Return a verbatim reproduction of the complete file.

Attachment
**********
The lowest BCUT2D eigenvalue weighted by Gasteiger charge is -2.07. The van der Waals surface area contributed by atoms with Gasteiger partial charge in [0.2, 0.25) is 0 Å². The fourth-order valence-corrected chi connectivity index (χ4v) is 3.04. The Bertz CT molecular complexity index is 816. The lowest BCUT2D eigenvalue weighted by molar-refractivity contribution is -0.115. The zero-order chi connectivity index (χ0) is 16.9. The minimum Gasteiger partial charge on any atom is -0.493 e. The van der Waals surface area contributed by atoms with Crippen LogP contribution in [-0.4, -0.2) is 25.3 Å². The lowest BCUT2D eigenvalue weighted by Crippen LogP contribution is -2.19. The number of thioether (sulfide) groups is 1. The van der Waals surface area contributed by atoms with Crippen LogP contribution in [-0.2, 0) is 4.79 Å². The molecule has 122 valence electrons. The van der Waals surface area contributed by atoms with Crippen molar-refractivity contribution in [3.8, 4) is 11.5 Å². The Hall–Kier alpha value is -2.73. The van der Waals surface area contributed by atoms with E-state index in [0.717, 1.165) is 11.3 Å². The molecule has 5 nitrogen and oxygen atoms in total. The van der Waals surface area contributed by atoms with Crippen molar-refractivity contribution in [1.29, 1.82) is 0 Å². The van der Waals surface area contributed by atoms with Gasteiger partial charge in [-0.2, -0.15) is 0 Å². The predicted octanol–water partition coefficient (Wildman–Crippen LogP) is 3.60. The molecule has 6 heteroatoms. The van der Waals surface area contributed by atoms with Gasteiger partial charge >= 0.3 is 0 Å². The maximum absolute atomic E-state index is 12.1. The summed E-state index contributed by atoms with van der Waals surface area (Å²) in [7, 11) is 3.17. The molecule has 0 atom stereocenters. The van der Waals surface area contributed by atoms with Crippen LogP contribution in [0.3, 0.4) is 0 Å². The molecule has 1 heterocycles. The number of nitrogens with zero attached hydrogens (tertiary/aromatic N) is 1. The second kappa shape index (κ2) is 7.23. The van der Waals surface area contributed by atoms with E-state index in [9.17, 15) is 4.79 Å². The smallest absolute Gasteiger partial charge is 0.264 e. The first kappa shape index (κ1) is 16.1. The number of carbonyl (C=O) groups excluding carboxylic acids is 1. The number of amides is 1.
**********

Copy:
The lowest BCUT2D eigenvalue weighted by Gasteiger charge is -2.07. The van der Waals surface area contributed by atoms with Gasteiger partial charge in [0.2, 0.25) is 0 Å². The fourth-order valence-corrected chi connectivity index (χ4v) is 3.04. The Bertz CT molecular complexity index is 816. The lowest BCUT2D eigenvalue weighted by molar-refractivity contribution is -0.115. The zero-order chi connectivity index (χ0) is 16.9. The minimum Gasteiger partial charge on any atom is -0.493 e. The van der Waals surface area contributed by atoms with Crippen LogP contribution in [-0.4, -0.2) is 25.3 Å². The lowest BCUT2D eigenvalue weighted by Crippen LogP contribution is -2.19. The number of thioether (sulfide) groups is 1. The van der Waals surface area contributed by atoms with Crippen LogP contribution in [-0.2, 0) is 4.79 Å². The molecule has 122 valence electrons. The van der Waals surface area contributed by atoms with Crippen molar-refractivity contribution in [3.8, 4) is 11.5 Å². The Hall–Kier alpha value is -2.73. The van der Waals surface area contributed by atoms with E-state index in [0.717, 1.165) is 11.3 Å². The molecule has 5 nitrogen and oxygen atoms in total. The van der Waals surface area contributed by atoms with Crippen molar-refractivity contribution in [1.29, 1.82) is 0 Å². The van der Waals surface area contributed by atoms with Gasteiger partial charge in [-0.2, -0.15) is 0 Å². The predicted octanol–water partition coefficient (Wildman–Crippen LogP) is 3.60. The molecule has 6 heteroatoms. The van der Waals surface area contributed by atoms with Gasteiger partial charge >= 0.3 is 0 Å². The maximum absolute atomic E-state index is 12.1. The summed E-state index contributed by atoms with van der Waals surface area (Å²) in [7, 11) is 3.17. The molecule has 0 atom stereocenters. The van der Waals surface area contributed by atoms with Crippen LogP contribution in [0.3, 0.4) is 0 Å². The molecule has 1 heterocycles. The number of nitrogens with zero attached hydrogens (tertiary/aromatic N) is 1. The second kappa shape index (κ2) is 7.23. The van der Waals surface area contributed by atoms with E-state index in [9.17, 15) is 4.79 Å². The smallest absolute Gasteiger partial charge is 0.264 e. The first kappa shape index (κ1) is 16.1. The number of carbonyl (C=O) groups excluding carboxylic acids is 1. The number of amides is 1.